Global economic growth has slowed by more than the Bank forecast in its January Monetary Policy Report (MPR). Ongoing uncertainty related to trade conflicts has undermined business sentiment and activity, contributing to a synchronous slowdown across many countries. In response, many central banks have signalled a slower pace of monetary policy normalization. Financial conditions and market sentiment have improved as a result, pushing up prices for oil and other commodities.
Global economic activity is expected to pick up during 2019 and average 3 ¼ per cent over the projection period, supported by accommodative financial conditions and as a number of temporary factors weighing on growth fade. This is roughly in line with the global economy’s potential and a modest downgrade to the Bank’s January projection.
In Canada, growth during the first half of 2019 is now expected to be slower than was anticipated in January. Last year’s oil price decline and ongoing transportation constraints have curbed investment and exports in the energy sector. Investment and exports outside the energy sector, meanwhile, have been negatively affected by trade policy uncertainty and the global slowdown. Weaker-than-anticipated housing and consumption also contributed to slower growth.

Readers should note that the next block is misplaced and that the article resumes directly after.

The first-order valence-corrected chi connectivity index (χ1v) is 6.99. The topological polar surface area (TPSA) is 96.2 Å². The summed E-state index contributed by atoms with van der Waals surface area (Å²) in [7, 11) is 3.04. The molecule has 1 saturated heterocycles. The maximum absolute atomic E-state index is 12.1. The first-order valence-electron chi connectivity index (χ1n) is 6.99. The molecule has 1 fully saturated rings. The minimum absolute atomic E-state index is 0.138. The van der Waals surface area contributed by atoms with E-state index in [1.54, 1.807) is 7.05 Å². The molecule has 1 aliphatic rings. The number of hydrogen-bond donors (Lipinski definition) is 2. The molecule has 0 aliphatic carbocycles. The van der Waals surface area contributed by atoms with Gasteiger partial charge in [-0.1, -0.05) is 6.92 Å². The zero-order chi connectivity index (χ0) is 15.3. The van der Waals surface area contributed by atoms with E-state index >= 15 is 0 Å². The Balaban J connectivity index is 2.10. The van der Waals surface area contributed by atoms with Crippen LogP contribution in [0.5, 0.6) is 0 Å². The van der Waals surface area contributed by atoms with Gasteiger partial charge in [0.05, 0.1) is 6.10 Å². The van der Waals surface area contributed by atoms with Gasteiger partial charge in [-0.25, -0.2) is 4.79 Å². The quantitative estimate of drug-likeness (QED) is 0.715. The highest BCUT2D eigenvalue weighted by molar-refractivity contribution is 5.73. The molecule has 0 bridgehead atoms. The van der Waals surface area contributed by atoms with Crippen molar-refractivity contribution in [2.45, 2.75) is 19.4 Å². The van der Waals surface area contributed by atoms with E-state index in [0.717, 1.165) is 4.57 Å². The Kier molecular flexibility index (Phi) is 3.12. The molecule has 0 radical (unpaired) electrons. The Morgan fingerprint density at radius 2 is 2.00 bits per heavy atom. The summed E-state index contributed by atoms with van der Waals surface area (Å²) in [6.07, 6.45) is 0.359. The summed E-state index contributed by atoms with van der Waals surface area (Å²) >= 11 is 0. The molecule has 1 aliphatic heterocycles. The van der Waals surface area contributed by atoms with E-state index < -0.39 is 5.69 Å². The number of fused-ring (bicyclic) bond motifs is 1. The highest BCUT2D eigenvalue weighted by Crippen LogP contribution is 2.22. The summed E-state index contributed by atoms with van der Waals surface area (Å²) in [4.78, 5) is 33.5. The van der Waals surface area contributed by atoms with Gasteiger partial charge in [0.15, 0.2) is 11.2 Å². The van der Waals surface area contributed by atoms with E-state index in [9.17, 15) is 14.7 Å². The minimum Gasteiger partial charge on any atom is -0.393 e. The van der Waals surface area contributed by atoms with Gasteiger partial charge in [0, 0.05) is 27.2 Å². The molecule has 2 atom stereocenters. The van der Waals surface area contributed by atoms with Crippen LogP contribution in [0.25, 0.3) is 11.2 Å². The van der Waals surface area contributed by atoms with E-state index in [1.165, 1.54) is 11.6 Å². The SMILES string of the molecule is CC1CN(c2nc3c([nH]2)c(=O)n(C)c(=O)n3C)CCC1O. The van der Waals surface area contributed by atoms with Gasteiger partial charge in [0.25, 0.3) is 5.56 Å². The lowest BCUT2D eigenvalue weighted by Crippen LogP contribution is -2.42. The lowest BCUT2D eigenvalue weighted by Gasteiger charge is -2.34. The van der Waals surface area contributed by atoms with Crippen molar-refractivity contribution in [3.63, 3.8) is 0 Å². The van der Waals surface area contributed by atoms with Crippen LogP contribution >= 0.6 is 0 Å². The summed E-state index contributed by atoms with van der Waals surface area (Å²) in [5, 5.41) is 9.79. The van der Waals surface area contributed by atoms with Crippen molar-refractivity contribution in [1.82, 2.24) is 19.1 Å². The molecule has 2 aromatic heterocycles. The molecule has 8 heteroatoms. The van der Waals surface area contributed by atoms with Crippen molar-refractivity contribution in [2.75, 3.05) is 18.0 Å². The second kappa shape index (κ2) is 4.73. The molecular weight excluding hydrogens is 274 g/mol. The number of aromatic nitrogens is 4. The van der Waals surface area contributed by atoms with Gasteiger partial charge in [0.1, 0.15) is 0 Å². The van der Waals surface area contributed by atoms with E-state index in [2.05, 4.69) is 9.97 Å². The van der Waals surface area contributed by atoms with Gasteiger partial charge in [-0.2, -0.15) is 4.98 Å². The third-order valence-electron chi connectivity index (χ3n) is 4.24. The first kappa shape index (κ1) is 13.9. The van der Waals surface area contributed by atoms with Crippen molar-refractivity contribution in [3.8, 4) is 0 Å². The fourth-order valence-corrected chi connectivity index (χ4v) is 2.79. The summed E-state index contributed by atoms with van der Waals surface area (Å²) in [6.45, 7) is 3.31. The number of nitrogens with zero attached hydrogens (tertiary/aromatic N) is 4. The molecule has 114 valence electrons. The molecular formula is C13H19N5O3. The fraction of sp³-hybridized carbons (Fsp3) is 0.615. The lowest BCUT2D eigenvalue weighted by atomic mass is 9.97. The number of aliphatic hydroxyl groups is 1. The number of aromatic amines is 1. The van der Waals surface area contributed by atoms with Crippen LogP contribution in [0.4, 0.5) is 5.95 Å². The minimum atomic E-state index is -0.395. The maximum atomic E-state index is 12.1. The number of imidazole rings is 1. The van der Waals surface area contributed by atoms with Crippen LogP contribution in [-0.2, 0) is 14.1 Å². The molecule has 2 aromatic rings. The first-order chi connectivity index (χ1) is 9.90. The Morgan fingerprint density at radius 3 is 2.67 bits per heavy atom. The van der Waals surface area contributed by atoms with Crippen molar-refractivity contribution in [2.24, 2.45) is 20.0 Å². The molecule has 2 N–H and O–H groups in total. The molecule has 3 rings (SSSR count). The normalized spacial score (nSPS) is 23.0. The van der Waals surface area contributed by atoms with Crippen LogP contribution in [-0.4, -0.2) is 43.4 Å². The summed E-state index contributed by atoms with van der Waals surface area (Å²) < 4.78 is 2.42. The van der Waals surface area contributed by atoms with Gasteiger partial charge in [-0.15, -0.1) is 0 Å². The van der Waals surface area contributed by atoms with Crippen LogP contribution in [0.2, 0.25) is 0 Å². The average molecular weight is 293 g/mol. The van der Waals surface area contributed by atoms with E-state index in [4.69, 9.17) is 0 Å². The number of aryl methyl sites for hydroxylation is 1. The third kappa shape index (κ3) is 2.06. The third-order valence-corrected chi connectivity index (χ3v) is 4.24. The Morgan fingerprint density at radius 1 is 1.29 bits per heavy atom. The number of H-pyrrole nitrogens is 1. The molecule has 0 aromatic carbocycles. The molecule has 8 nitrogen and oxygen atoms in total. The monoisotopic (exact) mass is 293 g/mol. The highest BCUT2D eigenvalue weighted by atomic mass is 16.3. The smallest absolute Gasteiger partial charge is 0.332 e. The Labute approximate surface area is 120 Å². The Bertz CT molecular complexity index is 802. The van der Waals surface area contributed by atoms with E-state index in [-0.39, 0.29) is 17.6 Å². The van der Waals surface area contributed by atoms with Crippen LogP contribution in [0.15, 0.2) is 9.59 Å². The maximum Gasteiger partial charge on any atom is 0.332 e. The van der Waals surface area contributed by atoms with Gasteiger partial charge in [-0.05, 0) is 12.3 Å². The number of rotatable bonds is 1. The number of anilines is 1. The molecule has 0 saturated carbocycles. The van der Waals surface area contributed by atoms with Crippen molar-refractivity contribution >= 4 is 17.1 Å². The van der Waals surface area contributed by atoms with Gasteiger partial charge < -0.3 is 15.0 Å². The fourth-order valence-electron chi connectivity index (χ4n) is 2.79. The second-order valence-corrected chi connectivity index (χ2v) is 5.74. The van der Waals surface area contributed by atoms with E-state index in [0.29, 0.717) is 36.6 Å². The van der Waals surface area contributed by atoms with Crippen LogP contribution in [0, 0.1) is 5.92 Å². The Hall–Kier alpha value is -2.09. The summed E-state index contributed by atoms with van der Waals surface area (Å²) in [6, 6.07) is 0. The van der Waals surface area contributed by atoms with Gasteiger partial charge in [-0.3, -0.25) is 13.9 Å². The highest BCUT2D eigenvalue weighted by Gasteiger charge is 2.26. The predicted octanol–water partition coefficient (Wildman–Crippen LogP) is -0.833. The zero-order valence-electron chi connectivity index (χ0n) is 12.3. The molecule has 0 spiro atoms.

The Bank expects growth to pick up, starting in the second quarter of this year. Housing activity is expected to stabilize given continued population gains, the fading effects of past housing policy changes, and improved global financial conditions. Consumption will be underpinned by strong growth in employment income. Outside of the oil and gas sector, investment will be supported by high rates of capacity utilization and exports will expand with strengthening global demand.  Meanwhile, the contribution to growth from government spending has been revised down in light of Ontario’s new budget.
Overall, the Bank projects real GDP growth of 1.2 per cent in 2019 and around 2 per cent in 2020 and 2021. This forecast implies a modest widening of the output gap, which will be absorbed over the projection period.
CPI and measures of core inflation are all close to 2 per cent. CPI inflation will likely dip in the third quarter, largely because of the dynamics of gasoline prices, before returning to about 2 per cent by year end. Taking into account the effects of the new carbon pollution charge, as well as modest excess capacity, the Bank expects inflation to remain around 2 per cent through 2020 and 2021.
Given all of these developments, Governing Council judges that an accommodative policy interest rate continues to be warranted. We will continue to evaluate the appropriate degree of monetary policy accommodation as new data arrive. In particular, we are monitoring developments in household spending, oil markets, and global trade policy to gauge the extent to which the factors weighing on growth and the inflation outlook are dissipating.”